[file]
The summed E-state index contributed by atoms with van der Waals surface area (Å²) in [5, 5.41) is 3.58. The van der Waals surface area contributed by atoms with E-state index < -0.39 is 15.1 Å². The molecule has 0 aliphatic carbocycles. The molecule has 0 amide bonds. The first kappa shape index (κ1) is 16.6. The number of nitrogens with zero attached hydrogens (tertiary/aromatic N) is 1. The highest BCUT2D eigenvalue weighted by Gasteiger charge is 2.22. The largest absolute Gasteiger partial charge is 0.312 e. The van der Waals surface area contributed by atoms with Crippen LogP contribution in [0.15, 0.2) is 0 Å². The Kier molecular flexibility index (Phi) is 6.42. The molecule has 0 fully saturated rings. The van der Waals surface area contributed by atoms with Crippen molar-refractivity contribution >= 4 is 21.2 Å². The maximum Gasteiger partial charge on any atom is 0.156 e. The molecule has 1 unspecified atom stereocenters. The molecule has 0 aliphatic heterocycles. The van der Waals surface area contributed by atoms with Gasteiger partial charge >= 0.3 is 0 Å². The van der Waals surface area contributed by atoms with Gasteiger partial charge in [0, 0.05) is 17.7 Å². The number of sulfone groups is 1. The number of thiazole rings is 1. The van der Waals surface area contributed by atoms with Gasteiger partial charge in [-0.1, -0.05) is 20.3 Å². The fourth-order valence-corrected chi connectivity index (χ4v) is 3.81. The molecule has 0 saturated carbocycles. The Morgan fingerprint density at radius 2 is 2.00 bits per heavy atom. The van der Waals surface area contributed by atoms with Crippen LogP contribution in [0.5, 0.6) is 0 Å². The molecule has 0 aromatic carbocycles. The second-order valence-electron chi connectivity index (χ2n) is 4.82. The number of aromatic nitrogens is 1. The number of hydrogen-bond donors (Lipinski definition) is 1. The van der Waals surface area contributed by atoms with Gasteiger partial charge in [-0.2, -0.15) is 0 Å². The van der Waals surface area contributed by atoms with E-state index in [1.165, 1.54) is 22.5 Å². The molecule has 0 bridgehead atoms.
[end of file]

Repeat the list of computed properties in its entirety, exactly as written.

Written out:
The summed E-state index contributed by atoms with van der Waals surface area (Å²) in [5, 5.41) is 3.58. The van der Waals surface area contributed by atoms with E-state index < -0.39 is 15.1 Å². The molecule has 0 aliphatic carbocycles. The molecule has 0 amide bonds. The first kappa shape index (κ1) is 16.6. The number of nitrogens with zero attached hydrogens (tertiary/aromatic N) is 1. The highest BCUT2D eigenvalue weighted by Gasteiger charge is 2.22. The largest absolute Gasteiger partial charge is 0.312 e. The van der Waals surface area contributed by atoms with Crippen LogP contribution in [0.15, 0.2) is 0 Å². The Kier molecular flexibility index (Phi) is 6.42. The molecule has 0 fully saturated rings. The van der Waals surface area contributed by atoms with Crippen molar-refractivity contribution >= 4 is 21.2 Å². The maximum Gasteiger partial charge on any atom is 0.156 e. The molecule has 1 unspecified atom stereocenters. The molecule has 0 aliphatic heterocycles. The van der Waals surface area contributed by atoms with Gasteiger partial charge >= 0.3 is 0 Å². The van der Waals surface area contributed by atoms with Gasteiger partial charge in [0, 0.05) is 17.7 Å². The number of sulfone groups is 1. The number of thiazole rings is 1. The van der Waals surface area contributed by atoms with Gasteiger partial charge in [-0.1, -0.05) is 20.3 Å². The fourth-order valence-corrected chi connectivity index (χ4v) is 3.81. The molecule has 0 saturated carbocycles. The Morgan fingerprint density at radius 2 is 2.00 bits per heavy atom. The van der Waals surface area contributed by atoms with Crippen LogP contribution in [0.5, 0.6) is 0 Å². The molecule has 0 aromatic carbocycles. The second-order valence-electron chi connectivity index (χ2n) is 4.82. The number of aromatic nitrogens is 1. The number of hydrogen-bond donors (Lipinski definition) is 1. The van der Waals surface area contributed by atoms with Gasteiger partial charge in [-0.2, -0.15) is 0 Å². The van der Waals surface area contributed by atoms with E-state index in [1.165, 1.54) is 22.5 Å². The molecule has 0 bridgehead atoms.